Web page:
Monday, April 19, 2010

From Revelation to Revolution!

I needed that! HOPE. Trying to prevent my little shit-sparks from morphing into a raging shit-fire-storm... *(See embeded vid to understand my inspiration! Make sure the wee-ones aren't around for the language.)
*Shit Waves

As I've described previously - Myla is beyond strong-willed. Even when I wouldn't "give-in" - she'd go the extra mile to make me as miserable as possible - along with her... It's as though she thought, "Hey, if I'm going to suffer, you are too!" 

I was talking (read: crying) to Joel about it one day - saying that I can't handle the sensation in the back of my neck of my blood-pressure rising  ANY more! He responded, "Maybe we need some classes or something..." Just then, we found the latest catalogs in the mail for our local community-ed offerings. I had little hope as we sifted through the pages. Could there really be a class that would actually apply to this situation???

YES! It's a little miracle titled "Parenting with Love and Logic" - How to Discipline Kids without Losing their Love and Respect" (based on a book written by Jim Fay - which was also included!) The philosophy is based on allowing kids to make some decisions, and learn from their mistakes (while the price-tag is still small) - and become responsible and self-reliant - all while keeping your own sanity in tact... After reading the description - with my jaw still on the floor over the fact that this actually exists (and affordably), I didn't hesitate to log-on to the website and sign us up!! 

I left the class feeling elated. I couldn't believe how simply adjusting your thinking and wording so slightly might truly revolutionize your parenting ability and connection with your kids! Some examples:
 ~Choose "thinking words": Avoid "fighting words" [ie: "Please sit down, we are going to eat." VS "We will eat as soon as you are seated." OR, "Clean your room so we can go shopping." VS "I'll be happy to take you shopping as soon as your room is clean."
 ~Using "Enforceable Statements" [ie: "I keep the toys that I pick up" OR "I give allowance to those who finish their chores"] They then make a choice about following-through - and once you enforce the natural consequences of the less ideal option, they learn responsibility. And, they are their own "bad-guy" if they make the wrong choice.
  ~Sharing control through (limited) choices [ie: "Are you going to brush your teeth , or put on your PJ's first?" OR "Do you want peas or carrots with dinner?" Or the one I've been using on Addie for a while now already, "Do you want to hold my hand on the stairs, or have me carry you?"] AWE-SOME!
 ~Going 'brain-dead' when kids start to argue about the limits we've set. [ie: answering "I know" to every argument... That's not fair... "I know". I hate you.... "I know". They soon realize there's no point in arguing, because it's not going to get them anywhere, and you avoid allowing them to push your buttons (JUST what I need! Myla would argue about the color of the sky-)
 ~Locking it all in with genuine empathy... [ie: "This is so sad" OR "I bet it feels that way"] Shielding them from all negativity enables them, and also sets them up for failure when the choices become more significant later in life... This process allows you to work with them to provide tools to becoming successful adolescents and adults!! Joy.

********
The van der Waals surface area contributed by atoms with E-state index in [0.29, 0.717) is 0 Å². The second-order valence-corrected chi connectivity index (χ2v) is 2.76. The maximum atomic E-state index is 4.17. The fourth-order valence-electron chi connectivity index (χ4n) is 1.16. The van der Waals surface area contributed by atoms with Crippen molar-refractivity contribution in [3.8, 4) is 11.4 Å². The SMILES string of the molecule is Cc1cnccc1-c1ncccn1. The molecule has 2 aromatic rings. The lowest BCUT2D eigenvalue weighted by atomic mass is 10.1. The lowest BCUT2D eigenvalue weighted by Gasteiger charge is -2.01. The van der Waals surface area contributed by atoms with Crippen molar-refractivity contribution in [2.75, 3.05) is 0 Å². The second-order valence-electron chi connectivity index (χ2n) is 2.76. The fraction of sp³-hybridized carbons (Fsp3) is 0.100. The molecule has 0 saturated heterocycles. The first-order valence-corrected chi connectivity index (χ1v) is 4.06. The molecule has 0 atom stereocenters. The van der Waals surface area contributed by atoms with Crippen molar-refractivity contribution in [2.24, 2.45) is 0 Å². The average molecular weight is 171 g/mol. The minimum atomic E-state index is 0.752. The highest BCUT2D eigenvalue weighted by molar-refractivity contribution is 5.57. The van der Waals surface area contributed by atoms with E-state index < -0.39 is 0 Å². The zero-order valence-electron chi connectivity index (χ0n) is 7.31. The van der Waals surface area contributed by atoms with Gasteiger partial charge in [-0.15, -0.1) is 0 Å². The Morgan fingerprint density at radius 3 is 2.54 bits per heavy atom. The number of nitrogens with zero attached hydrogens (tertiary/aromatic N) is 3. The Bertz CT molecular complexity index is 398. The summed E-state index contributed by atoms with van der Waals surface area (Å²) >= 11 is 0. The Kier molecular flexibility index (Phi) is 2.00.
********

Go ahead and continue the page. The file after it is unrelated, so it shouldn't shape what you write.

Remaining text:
The above is merely a very brief overview or introduction to this process. It's great that we were able to pick up so much from a class, and the notes provided to us by the teachers, until we have time to read through the book and reinforce what we've learned. All-in-all - it's the best $45 we've invested! It's been working really well (even with Myla, to my amazement!) She still tests the limits, but is quickly seeing a new movement taking place. Part of it is our need to really re-think our approach when we want to "command" them (I was the "drill-sergeant-parent") - turning it into an enforceable statement instead... It's the trick of knowing what to say in the heat of the moment, - to avoid the heat! So, it will only continue to become easier with time. In any case, I can't believe how simple it can be, and how well this works. Kids need to feel like you find them capable, and they need to have opportunities to learn to trust themselves as well. It's a win-win! 

TIP: Addie used to throw fits after I'd give her the breakfast option she'd ask for... screaming "no, no, no!" I couldn't figure it out... until finally - I realized. She wanted a choice. (She'd already been given a choice of foods, but Myla was also choosing which spoon she wanted, and what color bowl or plate...) So I held up two different color bowls. She picked one, I placed the oatmeal inside, and wallah - she was happy again! Giving them little options like that keeps everyone happy. Kind of along the principles of this Love & Logic approach.... I dig!
A QUOTE: "That discipline which corrects the eagerness of worldly passions, which fortifies the heart with virtuous principles, which enlightens the mind with useful knowledge, and furnishes to it matter of enjoyment from within itself, is of more consequence to real felicity than all the provisions which we can make of the goods of fortune." ~ROBERT BRIDGES
WHIDFML: After 6 years in our home, Joel and I painted the kitchen cabinets & ceiling, and replaced the God-awful puke-inducing light-fixture that I wouldn't even bring myself to switch on! LOVE it!

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